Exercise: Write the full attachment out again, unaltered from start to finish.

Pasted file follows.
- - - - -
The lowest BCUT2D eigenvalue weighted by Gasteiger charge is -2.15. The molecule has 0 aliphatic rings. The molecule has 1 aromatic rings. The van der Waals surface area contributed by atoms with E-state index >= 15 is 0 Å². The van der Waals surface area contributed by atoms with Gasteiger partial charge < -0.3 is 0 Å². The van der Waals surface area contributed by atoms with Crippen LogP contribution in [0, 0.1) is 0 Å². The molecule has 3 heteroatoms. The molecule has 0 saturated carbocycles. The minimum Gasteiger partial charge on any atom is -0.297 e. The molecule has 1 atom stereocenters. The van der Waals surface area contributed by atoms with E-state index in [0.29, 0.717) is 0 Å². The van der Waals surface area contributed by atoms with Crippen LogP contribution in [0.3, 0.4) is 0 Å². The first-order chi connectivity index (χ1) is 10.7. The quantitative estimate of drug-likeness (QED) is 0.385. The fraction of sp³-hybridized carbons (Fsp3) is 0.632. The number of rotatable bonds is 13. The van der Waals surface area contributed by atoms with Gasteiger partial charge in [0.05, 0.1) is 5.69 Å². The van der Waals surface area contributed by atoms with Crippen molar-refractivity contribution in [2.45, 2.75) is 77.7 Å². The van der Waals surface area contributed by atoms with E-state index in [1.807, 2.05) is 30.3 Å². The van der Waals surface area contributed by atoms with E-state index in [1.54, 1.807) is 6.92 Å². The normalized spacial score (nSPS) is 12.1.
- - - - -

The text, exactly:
The lowest BCUT2D eigenvalue weighted by Gasteiger charge is -2.15. The molecule has 0 aliphatic rings. The molecule has 1 aromatic rings. The van der Waals surface area contributed by atoms with E-state index >= 15 is 0 Å². The van der Waals surface area contributed by atoms with Gasteiger partial charge < -0.3 is 0 Å². The van der Waals surface area contributed by atoms with Crippen LogP contribution in [0, 0.1) is 0 Å². The molecule has 3 heteroatoms. The molecule has 0 saturated carbocycles. The minimum Gasteiger partial charge on any atom is -0.297 e. The molecule has 1 atom stereocenters. The van der Waals surface area contributed by atoms with E-state index in [0.29, 0.717) is 0 Å². The van der Waals surface area contributed by atoms with Crippen LogP contribution in [0.3, 0.4) is 0 Å². The first-order chi connectivity index (χ1) is 10.7. The quantitative estimate of drug-likeness (QED) is 0.385. The fraction of sp³-hybridized carbons (Fsp3) is 0.632. The number of rotatable bonds is 13. The van der Waals surface area contributed by atoms with Gasteiger partial charge in [0.05, 0.1) is 5.69 Å². The van der Waals surface area contributed by atoms with Crippen molar-refractivity contribution in [2.45, 2.75) is 77.7 Å². The van der Waals surface area contributed by atoms with E-state index in [1.807, 2.05) is 30.3 Å². The van der Waals surface area contributed by atoms with E-state index in [1.54, 1.807) is 6.92 Å². The normalized spacial score (nSPS) is 12.1.